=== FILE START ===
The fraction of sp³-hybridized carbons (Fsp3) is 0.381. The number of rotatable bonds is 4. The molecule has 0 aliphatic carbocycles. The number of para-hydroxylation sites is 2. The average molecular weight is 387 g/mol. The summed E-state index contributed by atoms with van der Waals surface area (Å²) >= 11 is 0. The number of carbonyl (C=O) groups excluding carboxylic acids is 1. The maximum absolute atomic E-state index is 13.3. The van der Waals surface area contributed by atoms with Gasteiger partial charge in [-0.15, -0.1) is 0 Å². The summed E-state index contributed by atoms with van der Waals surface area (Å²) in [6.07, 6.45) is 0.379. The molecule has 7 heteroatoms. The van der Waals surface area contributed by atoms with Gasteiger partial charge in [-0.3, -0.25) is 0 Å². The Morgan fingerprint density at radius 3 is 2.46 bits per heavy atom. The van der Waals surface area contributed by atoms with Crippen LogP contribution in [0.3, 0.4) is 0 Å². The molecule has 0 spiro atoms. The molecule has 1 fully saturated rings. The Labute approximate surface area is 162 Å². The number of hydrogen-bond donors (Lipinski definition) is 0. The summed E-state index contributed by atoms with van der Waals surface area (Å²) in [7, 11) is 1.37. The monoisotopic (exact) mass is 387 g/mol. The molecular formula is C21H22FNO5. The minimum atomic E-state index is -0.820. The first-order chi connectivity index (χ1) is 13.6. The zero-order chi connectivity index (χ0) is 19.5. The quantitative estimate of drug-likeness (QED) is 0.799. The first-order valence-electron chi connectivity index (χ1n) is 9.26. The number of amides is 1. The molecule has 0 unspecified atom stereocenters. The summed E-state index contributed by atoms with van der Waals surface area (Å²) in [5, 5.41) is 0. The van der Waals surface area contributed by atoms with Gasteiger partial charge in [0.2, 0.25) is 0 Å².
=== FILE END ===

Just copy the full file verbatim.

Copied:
The fraction of sp³-hybridized carbons (Fsp3) is 0.381. The number of rotatable bonds is 4. The molecule has 0 aliphatic carbocycles. The number of para-hydroxylation sites is 2. The average molecular weight is 387 g/mol. The summed E-state index contributed by atoms with van der Waals surface area (Å²) >= 11 is 0. The number of carbonyl (C=O) groups excluding carboxylic acids is 1. The maximum absolute atomic E-state index is 13.3. The van der Waals surface area contributed by atoms with Gasteiger partial charge in [-0.15, -0.1) is 0 Å². The summed E-state index contributed by atoms with van der Waals surface area (Å²) in [6.07, 6.45) is 0.379. The molecule has 7 heteroatoms. The van der Waals surface area contributed by atoms with Gasteiger partial charge in [-0.3, -0.25) is 0 Å². The Morgan fingerprint density at radius 3 is 2.46 bits per heavy atom. The van der Waals surface area contributed by atoms with Crippen LogP contribution in [0.3, 0.4) is 0 Å². The molecule has 0 spiro atoms. The molecule has 1 fully saturated rings. The Labute approximate surface area is 162 Å². The number of hydrogen-bond donors (Lipinski definition) is 0. The summed E-state index contributed by atoms with van der Waals surface area (Å²) in [7, 11) is 1.37. The monoisotopic (exact) mass is 387 g/mol. The molecular formula is C21H22FNO5. The minimum atomic E-state index is -0.820. The first-order chi connectivity index (χ1) is 13.6. The zero-order chi connectivity index (χ0) is 19.5. The quantitative estimate of drug-likeness (QED) is 0.799. The first-order valence-electron chi connectivity index (χ1n) is 9.26. The number of amides is 1. The molecule has 0 unspecified atom stereocenters. The summed E-state index contributed by atoms with van der Waals surface area (Å²) in [5, 5.41) is 0. The van der Waals surface area contributed by atoms with Gasteiger partial charge in [0.2, 0.25) is 0 Å².